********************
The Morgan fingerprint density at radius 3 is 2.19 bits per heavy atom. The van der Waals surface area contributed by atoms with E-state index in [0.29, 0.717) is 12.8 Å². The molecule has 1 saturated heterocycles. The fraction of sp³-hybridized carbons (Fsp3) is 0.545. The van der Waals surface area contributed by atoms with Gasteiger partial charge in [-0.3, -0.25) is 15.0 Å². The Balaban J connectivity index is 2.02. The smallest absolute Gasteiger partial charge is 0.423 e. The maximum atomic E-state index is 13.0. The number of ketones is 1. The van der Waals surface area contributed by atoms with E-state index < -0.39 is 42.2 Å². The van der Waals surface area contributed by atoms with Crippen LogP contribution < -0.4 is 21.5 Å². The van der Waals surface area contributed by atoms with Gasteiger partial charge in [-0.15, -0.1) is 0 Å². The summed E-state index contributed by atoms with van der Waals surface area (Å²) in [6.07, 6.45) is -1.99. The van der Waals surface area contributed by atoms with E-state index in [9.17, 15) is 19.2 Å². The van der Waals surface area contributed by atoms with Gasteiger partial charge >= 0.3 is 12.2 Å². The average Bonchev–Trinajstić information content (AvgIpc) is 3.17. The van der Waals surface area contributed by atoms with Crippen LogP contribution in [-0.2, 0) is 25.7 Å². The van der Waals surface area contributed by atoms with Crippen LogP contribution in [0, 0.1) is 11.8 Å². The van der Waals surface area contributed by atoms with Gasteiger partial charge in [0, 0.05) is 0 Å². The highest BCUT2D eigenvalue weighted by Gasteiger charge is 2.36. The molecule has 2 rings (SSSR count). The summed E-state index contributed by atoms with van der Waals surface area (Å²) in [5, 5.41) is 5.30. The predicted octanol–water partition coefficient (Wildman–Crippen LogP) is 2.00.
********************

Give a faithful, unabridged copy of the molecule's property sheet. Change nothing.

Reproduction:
The Morgan fingerprint density at radius 3 is 2.19 bits per heavy atom. The van der Waals surface area contributed by atoms with E-state index in [0.29, 0.717) is 12.8 Å². The molecule has 1 saturated heterocycles. The fraction of sp³-hybridized carbons (Fsp3) is 0.545. The van der Waals surface area contributed by atoms with Gasteiger partial charge in [-0.3, -0.25) is 15.0 Å². The Balaban J connectivity index is 2.02. The smallest absolute Gasteiger partial charge is 0.423 e. The maximum atomic E-state index is 13.0. The number of ketones is 1. The van der Waals surface area contributed by atoms with E-state index < -0.39 is 42.2 Å². The van der Waals surface area contributed by atoms with Crippen LogP contribution < -0.4 is 21.5 Å². The van der Waals surface area contributed by atoms with Gasteiger partial charge in [-0.15, -0.1) is 0 Å². The summed E-state index contributed by atoms with van der Waals surface area (Å²) in [6.07, 6.45) is -1.99. The van der Waals surface area contributed by atoms with E-state index in [9.17, 15) is 19.2 Å². The van der Waals surface area contributed by atoms with Gasteiger partial charge >= 0.3 is 12.2 Å². The average Bonchev–Trinajstić information content (AvgIpc) is 3.17. The van der Waals surface area contributed by atoms with Crippen LogP contribution in [-0.2, 0) is 25.7 Å². The van der Waals surface area contributed by atoms with Crippen LogP contribution in [0, 0.1) is 11.8 Å². The van der Waals surface area contributed by atoms with Gasteiger partial charge in [0, 0.05) is 0 Å². The highest BCUT2D eigenvalue weighted by Gasteiger charge is 2.36. The molecule has 2 rings (SSSR count). The summed E-state index contributed by atoms with van der Waals surface area (Å²) in [5, 5.41) is 5.30. The predicted octanol–water partition coefficient (Wildman–Crippen LogP) is 2.00.